I am also very afraid of Indian immigration officers. They are outright mean to me. I think they plan across cities (except for the ones in Delhi - they are nice) and decide to pick on me. The other day, in haste, having already missed the boarding time, I placed my passport and immigration form on the powerful gentleman's desk, hoping against hope that I had completed the form correctly. He looks at me in utter disappointment, "Ma'am, so many passports you have, you still don't know that you have to present the boarding pass as well!" :( Believe me, I was about to. The split of a second, and I am ashamed.

I am pretty scared of the bhajiwalli (vegetable vendor) as well. She is a robust lady in her late forties. Very efficient, prompt and calculates in lightning speed. I take vegetables from her once in two weeks as she passes by the apartment. She knows me by now - but puts me right at the bottom in her customer's list. Someone who buys vegetables once in two weeks is not worth her attention and service. In my desperate attempt to gain position in her list, I order two tomatoes and one pau (250 gms) bhindi (ladies finger) extra. She eyes me with contempt, my cook expresses displeasure at my miscalculation and I stay at the same place in her list. I feel exasperated.

But the ones that steal the show are the government officials in Calcutta, be it to issue ration cards, pay late telephone bills, change names on electricity bills or issue corporation tax receipts. First of all, it is a race against time - you must be able to catch the relevant official in between his arrival time to the office (which would invariably be late because of the traffic jam) and his lunch break and his tea break to the time he calls it a day (which has to be early to avoid the traffic jam). Believe me, this is very very difficult and your query must be to the point, you must prepare a list and mark those as you progress in the conversation and you must always be prepared for lead-in questions. If you stammer, pause to think or are unsure, the clock will strike the lunch break and you are doomed. I am literally mortified by them. I prepare and I prepare and I prepare and I still mess up. :( I feel useless.

Yes - I get 'stupefied, mortified and petrified'.

Sunday, January 9, 2011

Of Borrowed Thoughts, Feelings, Stories and a lifetime...

*** Warning: This post is a result of a psychotic attack - heavily philosophical and rather Utopian***

When I was a child, I was mesmerised by the stories of Nil Kamal and Lal Kamal. There was a LP record in the house that I used play on the gramophone and instantly transform myself into the world of demons and princes, magic and battles, wins and losses. It was a story of how princes won over demons and how the gold stick would wake up the princess from her long sleep. When I was in my early teens, I was intoxicated by the men in Bengalee literature. They were dreamy, argumentative, headstrong and difficult. They made conversations easy, they made love less romantic. I took parts of authors' imaginations and made those mine. I judged their writings and adopted thoughts that became mine. Their outlook inspired my ideals and believed those were mine. Are my ideals borrowed?

I have never witnessed a war. I have never witnessed a catastrophe. I have never seen deserted roads dotted with torn shoes, broken promises, shattered glasses and leftover lives. The closest I have come to life being affected is the curfew era in the 1980s when the state government declared curfew to combat the tribal uprise in my home town. Yes, roads were empty after 8 PM, people rushed home, we bolted our front doors, the members of the house kept some form of weapon handy (it could be a bettlenut cracker; don't laugh, we are Bengalees), and we huddled together on the back porch in front of cracking coal while our guard from Bangladesh narrated stories of riots and terror. Once in a while in the morning, we would hear about a dead body found floating in the nearby canal, but we were never allowed near that. Today, I watched a much discussed film - The Hurt Locker. It took me to the celluloid streets of Baghdad where people peeped out of their windows as 'elite' US Army squads attempted to defuse bombs on deserted roads. Roads bearing the mark of a generation torn apart, faces etched in surrender and structures propping themselves up - tired and distort by the continuous assault. I have never witnessed a war. I have just watched them, in films and in documentaries. I write about them, the words I believe are mine. Or are these borrowed? From the Hurt Locker? Or the Casualties of War?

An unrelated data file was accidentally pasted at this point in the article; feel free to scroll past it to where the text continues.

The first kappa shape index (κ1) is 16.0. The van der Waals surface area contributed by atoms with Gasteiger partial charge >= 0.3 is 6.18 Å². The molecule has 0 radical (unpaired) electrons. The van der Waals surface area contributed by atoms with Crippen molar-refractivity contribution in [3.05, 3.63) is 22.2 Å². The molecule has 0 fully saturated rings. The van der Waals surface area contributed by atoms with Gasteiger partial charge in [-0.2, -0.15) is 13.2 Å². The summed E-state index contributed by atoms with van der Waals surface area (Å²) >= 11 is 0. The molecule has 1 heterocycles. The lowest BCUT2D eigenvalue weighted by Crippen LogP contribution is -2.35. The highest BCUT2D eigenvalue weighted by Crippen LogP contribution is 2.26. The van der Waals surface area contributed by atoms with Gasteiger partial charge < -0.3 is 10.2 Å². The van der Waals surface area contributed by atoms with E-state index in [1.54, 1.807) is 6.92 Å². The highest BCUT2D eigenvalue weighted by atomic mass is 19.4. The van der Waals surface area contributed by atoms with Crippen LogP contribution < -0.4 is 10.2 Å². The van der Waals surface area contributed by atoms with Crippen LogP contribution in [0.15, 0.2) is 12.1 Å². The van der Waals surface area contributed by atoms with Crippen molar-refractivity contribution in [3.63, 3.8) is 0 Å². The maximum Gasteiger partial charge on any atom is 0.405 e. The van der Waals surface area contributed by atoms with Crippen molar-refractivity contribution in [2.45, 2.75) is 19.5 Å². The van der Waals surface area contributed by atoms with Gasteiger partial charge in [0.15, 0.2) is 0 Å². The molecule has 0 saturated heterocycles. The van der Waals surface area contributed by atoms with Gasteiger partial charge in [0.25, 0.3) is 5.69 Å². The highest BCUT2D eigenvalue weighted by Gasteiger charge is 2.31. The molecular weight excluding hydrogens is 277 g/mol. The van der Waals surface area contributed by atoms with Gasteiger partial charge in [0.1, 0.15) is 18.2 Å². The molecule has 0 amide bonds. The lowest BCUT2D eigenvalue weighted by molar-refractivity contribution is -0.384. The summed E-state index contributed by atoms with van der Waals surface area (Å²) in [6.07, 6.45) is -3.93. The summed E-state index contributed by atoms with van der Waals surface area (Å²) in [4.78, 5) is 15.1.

Ever since I have started to think, which would be as late as 18 or 19, I have always wanted to visit my father's birthplace, Narayanganj, Dhaka, Bangladesh. I wanted to see the village (or whatever it might have transmogrified into) in search of my roots and to find a sense of belonging. For someone like me, who cannot call any place a home anymore, it is in such hopes I fool myself. I read 'Ekattorer Smriti' (a book on civil war in Bangladesh in 1971) and I believed nothing will be left of my father's ancestral home. I still dreamed of one story buildings, green pastures, the Ganges from family stories and painted a picture. A picture borrowed from hopes, stories and desires.

A very dear friend of mine faced the tribulations of life bravely to carve a place for her in this world. As she narrated her story to me in a late June afternoon, I experienced love, faith, loyalty, heartache, anger, struggle, and courage. She inspires me to believe in myself. I know I have borrowed a lot from her.

We all have our own little place in this world where we have our thoughts, beliefs, values and loved ones. A lifetime of memories and incidents. It makes me wonder how much of our stories are our own? How many such actions that we have taken are our own? How many times has it happened in our lives that after we have done something or thought of something that we have paused for a while and felt this has been done before. Or have wondered if, my friend, mother, father, sibling or spouse had inspired me to do that. Is that mine anymore? Or is it borrowed, copied and 'customised' by me to suit me?

As I embark on yet another year and a decade, it makes me think if all our stories for generations have been stories of borrowed thoughts, feelings, expressions and actions - in parts or in whole? And if that is so, is that what we call existence?